Coffee cake

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Coffee cake
Sour cream coffee cake.jpg
Sour cream coffee cake
Type Cake
Cranberry coffee cake

Coffee cake is a common cake or sweet bread available in many countries. It is generally intended to be eaten with coffee or tea (for example, as part of a breakfast meal), during a "coffee break" or offered to guests as a gesture of hospitality. Leavening agents include both yeast, which results in a more bread-like texture, and baking soda and/or baking powder, which results in a more cake-like texture.

They are typically single layer cakes that may be square or rectangular like a Stollen, round, or ring shaped, as a bundt. Coffee cakes may be flavored with cinnamon or other spices, nuts, and fruits. These cakes sometimes have a crumb topping called streusel and/or a light glaze drizzle. Some similarity to teacakes may be found, though teacakes can be individually sized baked items served with tea. Coffee cake is sometimes served as a brunch food.[1][2]

The name coffee cake may seem confusing to English speaking foreign tourists, as the cake batter itself does not usually contain any coffee, in opposite to i.e. apple pie containing apples or chocolate cake containing chocolate as main ingredient.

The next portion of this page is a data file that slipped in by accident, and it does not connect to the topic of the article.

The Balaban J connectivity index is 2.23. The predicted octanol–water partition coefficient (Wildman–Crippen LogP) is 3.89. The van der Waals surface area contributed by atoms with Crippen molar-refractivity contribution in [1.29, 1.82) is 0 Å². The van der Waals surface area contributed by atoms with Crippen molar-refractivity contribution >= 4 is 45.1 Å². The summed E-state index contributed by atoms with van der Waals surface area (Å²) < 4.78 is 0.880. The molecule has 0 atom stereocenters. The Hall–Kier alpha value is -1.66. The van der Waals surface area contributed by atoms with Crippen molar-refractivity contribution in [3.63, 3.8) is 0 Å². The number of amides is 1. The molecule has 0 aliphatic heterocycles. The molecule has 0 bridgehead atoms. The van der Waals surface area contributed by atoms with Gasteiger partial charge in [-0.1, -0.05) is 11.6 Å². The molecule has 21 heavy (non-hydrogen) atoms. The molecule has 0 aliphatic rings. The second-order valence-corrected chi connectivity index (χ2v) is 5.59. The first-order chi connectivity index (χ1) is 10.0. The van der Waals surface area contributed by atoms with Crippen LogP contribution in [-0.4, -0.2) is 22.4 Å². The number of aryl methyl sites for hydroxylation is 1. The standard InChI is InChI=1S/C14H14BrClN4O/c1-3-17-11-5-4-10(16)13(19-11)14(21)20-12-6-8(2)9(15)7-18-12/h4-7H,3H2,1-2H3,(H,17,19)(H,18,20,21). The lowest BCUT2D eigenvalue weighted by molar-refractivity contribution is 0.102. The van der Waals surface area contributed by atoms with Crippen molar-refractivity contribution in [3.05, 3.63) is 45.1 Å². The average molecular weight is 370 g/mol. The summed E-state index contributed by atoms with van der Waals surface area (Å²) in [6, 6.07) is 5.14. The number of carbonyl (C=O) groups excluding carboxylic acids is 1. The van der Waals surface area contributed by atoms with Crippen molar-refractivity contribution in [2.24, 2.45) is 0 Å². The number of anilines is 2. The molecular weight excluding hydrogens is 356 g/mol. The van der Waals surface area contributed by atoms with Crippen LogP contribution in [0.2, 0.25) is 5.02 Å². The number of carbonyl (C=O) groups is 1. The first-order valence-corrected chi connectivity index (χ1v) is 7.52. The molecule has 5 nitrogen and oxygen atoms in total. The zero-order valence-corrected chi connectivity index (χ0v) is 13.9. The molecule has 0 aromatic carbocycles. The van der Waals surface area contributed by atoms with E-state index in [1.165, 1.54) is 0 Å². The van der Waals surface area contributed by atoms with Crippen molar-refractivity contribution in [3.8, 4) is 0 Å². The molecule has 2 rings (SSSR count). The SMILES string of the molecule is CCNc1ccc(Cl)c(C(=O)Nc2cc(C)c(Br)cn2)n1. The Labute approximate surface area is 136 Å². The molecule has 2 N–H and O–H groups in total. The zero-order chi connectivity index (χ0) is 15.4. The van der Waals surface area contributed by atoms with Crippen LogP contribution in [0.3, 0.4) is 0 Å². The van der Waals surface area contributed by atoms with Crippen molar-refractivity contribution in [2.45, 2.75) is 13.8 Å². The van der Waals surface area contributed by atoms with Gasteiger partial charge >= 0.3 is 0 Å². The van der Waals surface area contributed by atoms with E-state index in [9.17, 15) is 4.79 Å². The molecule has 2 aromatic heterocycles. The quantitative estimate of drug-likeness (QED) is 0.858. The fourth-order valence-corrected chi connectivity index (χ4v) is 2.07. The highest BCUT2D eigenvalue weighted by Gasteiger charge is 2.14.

Varieties

Applesauce cake

Applesauce cake is sometimes prepared and served as a coffee cake.[3][4]

Arany galuska

In Hungary, there is a type of coffee cake called aranygaluska containing walnuts and cinnamon.[5]

See also

References

  1. Brennan, G. (2015). Brunch: Recipes for Cozy Weekend Mornings. Weldon Owen. p. PT 83. ISBN 978-1-61628-987-4. 
  2. Fields, D. (2000). Debbi Fields' Great American Desserts: 100 Mouthwatering Easytoprepare Recipes. Simon & Schuster. p. 236. ISBN 978-0-7432-0205-3. 
  3. Clarkson, Potter; Martha Stewart's Cakes' (September 24, 2013). "Recipe: Applesauce Coffee Cake". San Jose Mercury News. Retrieved September 28, 2015. 
  4. Brownetone, Cecily (October 10, 1969). "Cooking Is Fun". Spokane Daily Chronicle. Retrieved 28 September 2015. 
  5. Encyclopedia of Jewish Food - Gil Marks

Further reading